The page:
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PFAS: Regulations and Risk Management

By Katrina Seese, Jessica Plummer, Alliant

From an environmental standpoint, one of the biggest challenges today is dealing with PFAS (per-and polyfluoroalkyl substances). Per the Center for Disease Control, PFAS are a group of chemicals used to make what are known as fluoropolymer coatings and these coatings are used in a number of everyday products. These chemicals do not breakdown and are currently having significant impacts on the nation’s drinking water. The real concern is these “forever chemicals” are linked to a variety of health problems, including high cholesterol, thyroid disease, and cancer. Many entities have now come across the obstacles these chemicals have created either through a recent transaction, their own use or processing of the chemical, or their tenant’s use. There have been many recent advances in the regulation of PFAS/PFOAS (perfluorooctanoic acid). Knowing how these regulations and the current legal landscape could impact owners / investors of real estate, municipalities and other entities, as well as what insurance coverage is available, can help one determine what steps to take to help protect their organization.

Recent Advances

On October 18, 2021 the Environmental Protection Agency (EPA) announced the Agency’s “PFAS Strategic Roadmap: EPA’s Commitments to Action 2021-2024” laying out an approach and setting timelines by which the EPA plans to take action. This roadmap prioritized three items:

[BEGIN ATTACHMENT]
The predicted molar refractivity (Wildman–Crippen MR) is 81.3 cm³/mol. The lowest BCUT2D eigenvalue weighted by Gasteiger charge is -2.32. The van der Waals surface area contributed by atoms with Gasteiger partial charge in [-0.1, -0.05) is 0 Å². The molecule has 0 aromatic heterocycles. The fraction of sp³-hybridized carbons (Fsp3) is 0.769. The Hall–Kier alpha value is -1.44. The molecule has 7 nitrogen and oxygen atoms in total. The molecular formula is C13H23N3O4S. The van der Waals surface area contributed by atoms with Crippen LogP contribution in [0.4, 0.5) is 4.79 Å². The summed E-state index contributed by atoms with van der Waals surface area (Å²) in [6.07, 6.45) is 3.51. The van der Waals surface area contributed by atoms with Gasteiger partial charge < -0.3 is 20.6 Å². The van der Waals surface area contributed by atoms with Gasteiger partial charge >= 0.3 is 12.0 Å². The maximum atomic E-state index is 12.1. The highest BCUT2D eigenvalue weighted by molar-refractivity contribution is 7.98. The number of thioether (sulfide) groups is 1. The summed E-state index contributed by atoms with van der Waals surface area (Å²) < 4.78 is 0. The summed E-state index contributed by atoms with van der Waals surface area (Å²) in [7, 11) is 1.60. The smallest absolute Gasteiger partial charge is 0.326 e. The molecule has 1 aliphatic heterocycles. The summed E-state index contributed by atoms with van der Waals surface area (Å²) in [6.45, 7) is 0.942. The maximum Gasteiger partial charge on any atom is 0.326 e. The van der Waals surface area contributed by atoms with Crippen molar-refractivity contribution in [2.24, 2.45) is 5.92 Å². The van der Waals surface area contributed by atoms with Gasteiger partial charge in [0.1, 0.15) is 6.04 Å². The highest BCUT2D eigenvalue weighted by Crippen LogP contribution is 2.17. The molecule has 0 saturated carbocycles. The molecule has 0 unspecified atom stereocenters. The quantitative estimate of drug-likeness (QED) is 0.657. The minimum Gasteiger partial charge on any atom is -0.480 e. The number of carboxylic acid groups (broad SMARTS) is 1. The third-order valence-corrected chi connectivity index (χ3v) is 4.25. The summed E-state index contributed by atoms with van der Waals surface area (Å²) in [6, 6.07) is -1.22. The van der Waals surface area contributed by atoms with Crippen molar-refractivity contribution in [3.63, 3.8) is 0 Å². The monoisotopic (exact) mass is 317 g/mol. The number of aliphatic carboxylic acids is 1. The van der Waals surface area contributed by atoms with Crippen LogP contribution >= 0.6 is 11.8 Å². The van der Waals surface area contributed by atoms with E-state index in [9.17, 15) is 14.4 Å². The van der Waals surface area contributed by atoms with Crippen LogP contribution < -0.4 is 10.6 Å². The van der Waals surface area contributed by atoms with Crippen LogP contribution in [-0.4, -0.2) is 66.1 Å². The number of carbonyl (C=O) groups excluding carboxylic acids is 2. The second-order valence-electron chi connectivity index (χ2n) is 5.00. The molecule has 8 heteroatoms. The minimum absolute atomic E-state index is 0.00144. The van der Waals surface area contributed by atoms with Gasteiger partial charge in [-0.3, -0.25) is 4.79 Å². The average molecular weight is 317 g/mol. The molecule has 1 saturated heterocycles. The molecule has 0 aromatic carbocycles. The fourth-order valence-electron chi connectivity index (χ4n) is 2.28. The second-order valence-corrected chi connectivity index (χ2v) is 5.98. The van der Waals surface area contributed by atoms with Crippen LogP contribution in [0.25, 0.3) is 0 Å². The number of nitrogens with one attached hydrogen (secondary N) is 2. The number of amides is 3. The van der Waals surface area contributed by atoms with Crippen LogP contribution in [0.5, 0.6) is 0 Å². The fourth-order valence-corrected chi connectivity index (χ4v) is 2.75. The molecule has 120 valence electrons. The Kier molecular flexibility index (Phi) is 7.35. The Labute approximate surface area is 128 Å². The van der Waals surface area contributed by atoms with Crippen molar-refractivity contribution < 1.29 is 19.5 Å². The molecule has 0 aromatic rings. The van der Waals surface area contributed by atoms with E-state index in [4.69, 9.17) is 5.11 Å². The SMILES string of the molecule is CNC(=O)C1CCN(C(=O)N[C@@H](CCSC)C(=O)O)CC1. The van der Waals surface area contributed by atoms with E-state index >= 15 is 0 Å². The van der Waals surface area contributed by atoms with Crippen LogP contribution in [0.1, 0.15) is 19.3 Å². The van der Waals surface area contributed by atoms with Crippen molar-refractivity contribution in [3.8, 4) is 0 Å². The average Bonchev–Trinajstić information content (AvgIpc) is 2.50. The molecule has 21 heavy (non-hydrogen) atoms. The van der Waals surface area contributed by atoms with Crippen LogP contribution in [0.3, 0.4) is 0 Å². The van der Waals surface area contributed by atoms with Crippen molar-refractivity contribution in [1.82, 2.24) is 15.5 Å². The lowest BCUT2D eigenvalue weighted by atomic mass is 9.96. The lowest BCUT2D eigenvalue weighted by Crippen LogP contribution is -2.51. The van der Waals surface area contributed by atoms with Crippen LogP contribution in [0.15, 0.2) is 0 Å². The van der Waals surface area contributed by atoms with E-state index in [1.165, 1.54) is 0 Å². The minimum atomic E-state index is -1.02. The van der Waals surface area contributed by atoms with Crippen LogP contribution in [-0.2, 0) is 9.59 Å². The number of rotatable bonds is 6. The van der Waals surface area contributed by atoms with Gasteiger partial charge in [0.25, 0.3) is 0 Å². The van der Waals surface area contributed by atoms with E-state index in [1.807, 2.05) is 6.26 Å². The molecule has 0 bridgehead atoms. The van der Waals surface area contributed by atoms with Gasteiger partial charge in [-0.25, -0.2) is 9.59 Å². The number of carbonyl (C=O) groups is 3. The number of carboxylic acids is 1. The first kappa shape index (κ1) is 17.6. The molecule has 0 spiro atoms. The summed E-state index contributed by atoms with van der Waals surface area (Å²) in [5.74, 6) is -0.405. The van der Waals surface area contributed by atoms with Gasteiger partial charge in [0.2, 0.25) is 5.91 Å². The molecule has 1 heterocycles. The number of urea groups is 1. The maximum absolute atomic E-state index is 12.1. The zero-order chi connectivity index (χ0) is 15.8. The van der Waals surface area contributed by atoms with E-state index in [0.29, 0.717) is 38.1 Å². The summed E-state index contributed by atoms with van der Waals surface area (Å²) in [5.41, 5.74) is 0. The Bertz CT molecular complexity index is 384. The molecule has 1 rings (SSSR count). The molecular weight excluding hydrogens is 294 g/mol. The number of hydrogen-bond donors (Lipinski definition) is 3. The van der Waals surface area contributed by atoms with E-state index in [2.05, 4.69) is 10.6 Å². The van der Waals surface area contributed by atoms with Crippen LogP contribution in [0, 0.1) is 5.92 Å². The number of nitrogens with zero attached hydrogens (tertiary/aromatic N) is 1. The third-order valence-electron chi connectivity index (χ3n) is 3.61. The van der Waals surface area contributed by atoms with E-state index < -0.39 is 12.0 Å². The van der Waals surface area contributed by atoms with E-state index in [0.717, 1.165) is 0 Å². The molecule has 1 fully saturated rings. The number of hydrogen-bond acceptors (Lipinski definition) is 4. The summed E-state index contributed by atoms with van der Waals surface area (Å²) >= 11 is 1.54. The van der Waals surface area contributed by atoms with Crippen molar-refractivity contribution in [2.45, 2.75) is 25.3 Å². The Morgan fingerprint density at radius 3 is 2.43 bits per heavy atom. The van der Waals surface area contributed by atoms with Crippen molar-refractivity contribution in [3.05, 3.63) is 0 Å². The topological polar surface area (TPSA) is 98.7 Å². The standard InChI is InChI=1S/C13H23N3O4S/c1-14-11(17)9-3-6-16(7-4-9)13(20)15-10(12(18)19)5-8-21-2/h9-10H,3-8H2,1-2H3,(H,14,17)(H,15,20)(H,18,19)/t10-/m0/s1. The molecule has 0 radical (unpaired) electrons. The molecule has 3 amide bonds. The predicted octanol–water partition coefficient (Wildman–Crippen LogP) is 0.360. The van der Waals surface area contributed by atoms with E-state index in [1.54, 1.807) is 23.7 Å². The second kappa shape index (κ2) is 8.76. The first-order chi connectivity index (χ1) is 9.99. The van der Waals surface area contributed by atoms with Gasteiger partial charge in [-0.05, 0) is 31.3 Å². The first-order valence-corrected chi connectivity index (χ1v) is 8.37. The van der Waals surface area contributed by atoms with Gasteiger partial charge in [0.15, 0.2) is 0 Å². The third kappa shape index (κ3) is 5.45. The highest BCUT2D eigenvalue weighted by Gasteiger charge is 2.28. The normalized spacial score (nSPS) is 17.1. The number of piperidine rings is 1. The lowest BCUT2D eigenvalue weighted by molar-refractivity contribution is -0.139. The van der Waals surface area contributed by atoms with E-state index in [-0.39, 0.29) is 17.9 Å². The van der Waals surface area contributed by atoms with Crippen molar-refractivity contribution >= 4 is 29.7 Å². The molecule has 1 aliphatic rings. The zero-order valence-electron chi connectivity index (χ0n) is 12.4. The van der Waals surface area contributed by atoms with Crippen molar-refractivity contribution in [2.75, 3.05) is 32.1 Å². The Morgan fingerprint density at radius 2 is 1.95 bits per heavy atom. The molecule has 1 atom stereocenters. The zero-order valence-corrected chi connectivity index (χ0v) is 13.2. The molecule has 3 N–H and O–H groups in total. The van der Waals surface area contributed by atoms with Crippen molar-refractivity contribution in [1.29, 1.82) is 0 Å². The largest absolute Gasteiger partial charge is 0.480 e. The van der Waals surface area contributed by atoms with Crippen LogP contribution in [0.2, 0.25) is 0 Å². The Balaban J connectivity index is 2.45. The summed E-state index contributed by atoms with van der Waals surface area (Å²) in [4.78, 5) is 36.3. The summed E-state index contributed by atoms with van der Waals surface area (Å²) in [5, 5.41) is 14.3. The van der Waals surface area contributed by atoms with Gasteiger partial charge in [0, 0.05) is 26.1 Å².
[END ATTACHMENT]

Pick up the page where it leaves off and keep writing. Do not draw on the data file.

• Research- to build an understanding of PFA’s exposures and toxicities, human health and treatment through investigation, monitoring and reporting requirements.

  • Restrictions - to prevent PFAS from entering the air, land and water and placing responsibility for limiting these exposures specifically on manufacturers, processors, distributors, importers, industrial users and treatment and disposal facilities.

  • Remediate - to broaden and accelerate the cleanup of PFA’s by requiring responsible parties to remediate, investigate and/or fund investigations and cleanup efforts. According to the roadmap, key industries with significant documented discharges include PFAS production and processing, metal finishing, airports, pulp and paper, landfills, and textile and carpet manufacturing. PFAS in bio solids present a significant threat to wastewater treatment plants.